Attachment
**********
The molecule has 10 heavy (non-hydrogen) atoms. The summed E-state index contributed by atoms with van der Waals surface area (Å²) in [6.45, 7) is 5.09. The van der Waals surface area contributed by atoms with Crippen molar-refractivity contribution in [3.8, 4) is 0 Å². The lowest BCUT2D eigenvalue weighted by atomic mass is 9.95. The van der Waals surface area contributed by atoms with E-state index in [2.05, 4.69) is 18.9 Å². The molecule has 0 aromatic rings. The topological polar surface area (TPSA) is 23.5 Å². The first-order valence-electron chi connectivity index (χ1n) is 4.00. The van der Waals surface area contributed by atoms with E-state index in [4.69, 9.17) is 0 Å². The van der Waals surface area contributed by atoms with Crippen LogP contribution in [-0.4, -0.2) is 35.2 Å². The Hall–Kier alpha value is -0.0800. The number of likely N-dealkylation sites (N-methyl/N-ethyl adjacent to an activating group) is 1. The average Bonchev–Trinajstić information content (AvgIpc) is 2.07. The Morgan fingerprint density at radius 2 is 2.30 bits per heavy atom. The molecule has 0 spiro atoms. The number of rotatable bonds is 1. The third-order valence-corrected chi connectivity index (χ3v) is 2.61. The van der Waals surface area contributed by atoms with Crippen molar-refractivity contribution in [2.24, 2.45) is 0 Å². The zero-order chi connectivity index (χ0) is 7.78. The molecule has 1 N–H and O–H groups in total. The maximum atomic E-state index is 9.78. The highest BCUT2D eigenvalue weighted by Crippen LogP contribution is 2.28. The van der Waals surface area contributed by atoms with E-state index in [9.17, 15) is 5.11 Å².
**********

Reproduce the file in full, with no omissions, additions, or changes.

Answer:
The molecule has 10 heavy (non-hydrogen) atoms. The summed E-state index contributed by atoms with van der Waals surface area (Å²) in [6.45, 7) is 5.09. The van der Waals surface area contributed by atoms with Crippen molar-refractivity contribution in [3.8, 4) is 0 Å². The lowest BCUT2D eigenvalue weighted by atomic mass is 9.95. The van der Waals surface area contributed by atoms with E-state index in [2.05, 4.69) is 18.9 Å². The molecule has 0 aromatic rings. The topological polar surface area (TPSA) is 23.5 Å². The first-order valence-electron chi connectivity index (χ1n) is 4.00. The van der Waals surface area contributed by atoms with E-state index in [4.69, 9.17) is 0 Å². The van der Waals surface area contributed by atoms with Crippen LogP contribution in [-0.4, -0.2) is 35.2 Å². The Hall–Kier alpha value is -0.0800. The number of likely N-dealkylation sites (N-methyl/N-ethyl adjacent to an activating group) is 1. The average Bonchev–Trinajstić information content (AvgIpc) is 2.07. The Morgan fingerprint density at radius 2 is 2.30 bits per heavy atom. The molecule has 0 spiro atoms. The number of rotatable bonds is 1. The third-order valence-corrected chi connectivity index (χ3v) is 2.61. The van der Waals surface area contributed by atoms with Crippen molar-refractivity contribution in [2.24, 2.45) is 0 Å². The zero-order chi connectivity index (χ0) is 7.78. The molecule has 1 N–H and O–H groups in total. The maximum atomic E-state index is 9.78. The highest BCUT2D eigenvalue weighted by Crippen LogP contribution is 2.28. The van der Waals surface area contributed by atoms with E-state index in [9.17, 15) is 5.11 Å².